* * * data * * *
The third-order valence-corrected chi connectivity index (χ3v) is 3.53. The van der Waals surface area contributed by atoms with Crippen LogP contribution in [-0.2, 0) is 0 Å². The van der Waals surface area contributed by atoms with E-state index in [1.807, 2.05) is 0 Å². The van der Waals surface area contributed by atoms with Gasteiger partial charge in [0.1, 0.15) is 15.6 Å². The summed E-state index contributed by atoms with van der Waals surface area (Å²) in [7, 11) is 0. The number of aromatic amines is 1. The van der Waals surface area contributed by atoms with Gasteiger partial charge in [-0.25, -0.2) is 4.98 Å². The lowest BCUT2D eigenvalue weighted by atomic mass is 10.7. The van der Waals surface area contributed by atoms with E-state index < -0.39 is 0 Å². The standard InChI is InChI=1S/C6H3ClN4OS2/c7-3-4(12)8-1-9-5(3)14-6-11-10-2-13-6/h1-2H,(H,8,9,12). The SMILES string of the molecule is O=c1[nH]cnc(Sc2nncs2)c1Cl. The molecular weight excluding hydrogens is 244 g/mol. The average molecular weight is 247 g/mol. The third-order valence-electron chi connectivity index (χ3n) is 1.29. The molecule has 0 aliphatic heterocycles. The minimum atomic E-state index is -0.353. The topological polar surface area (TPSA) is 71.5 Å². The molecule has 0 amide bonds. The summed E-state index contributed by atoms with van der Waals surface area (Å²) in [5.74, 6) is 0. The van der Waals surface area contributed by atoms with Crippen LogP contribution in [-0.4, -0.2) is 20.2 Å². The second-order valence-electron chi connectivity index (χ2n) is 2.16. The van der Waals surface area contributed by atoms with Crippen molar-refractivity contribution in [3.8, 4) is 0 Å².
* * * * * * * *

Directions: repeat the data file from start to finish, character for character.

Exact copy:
The third-order valence-corrected chi connectivity index (χ3v) is 3.53. The van der Waals surface area contributed by atoms with Crippen LogP contribution in [-0.2, 0) is 0 Å². The van der Waals surface area contributed by atoms with E-state index in [1.807, 2.05) is 0 Å². The van der Waals surface area contributed by atoms with Gasteiger partial charge in [0.1, 0.15) is 15.6 Å². The summed E-state index contributed by atoms with van der Waals surface area (Å²) in [7, 11) is 0. The number of aromatic amines is 1. The van der Waals surface area contributed by atoms with Gasteiger partial charge in [-0.25, -0.2) is 4.98 Å². The lowest BCUT2D eigenvalue weighted by atomic mass is 10.7. The van der Waals surface area contributed by atoms with E-state index < -0.39 is 0 Å². The standard InChI is InChI=1S/C6H3ClN4OS2/c7-3-4(12)8-1-9-5(3)14-6-11-10-2-13-6/h1-2H,(H,8,9,12). The SMILES string of the molecule is O=c1[nH]cnc(Sc2nncs2)c1Cl. The molecular weight excluding hydrogens is 244 g/mol. The average molecular weight is 247 g/mol. The third-order valence-electron chi connectivity index (χ3n) is 1.29. The molecule has 0 aliphatic heterocycles. The minimum atomic E-state index is -0.353. The topological polar surface area (TPSA) is 71.5 Å². The molecule has 0 amide bonds. The summed E-state index contributed by atoms with van der Waals surface area (Å²) in [5.74, 6) is 0. The van der Waals surface area contributed by atoms with Crippen LogP contribution in [-0.4, -0.2) is 20.2 Å². The second-order valence-electron chi connectivity index (χ2n) is 2.16. The van der Waals surface area contributed by atoms with Crippen molar-refractivity contribution in [3.8, 4) is 0 Å².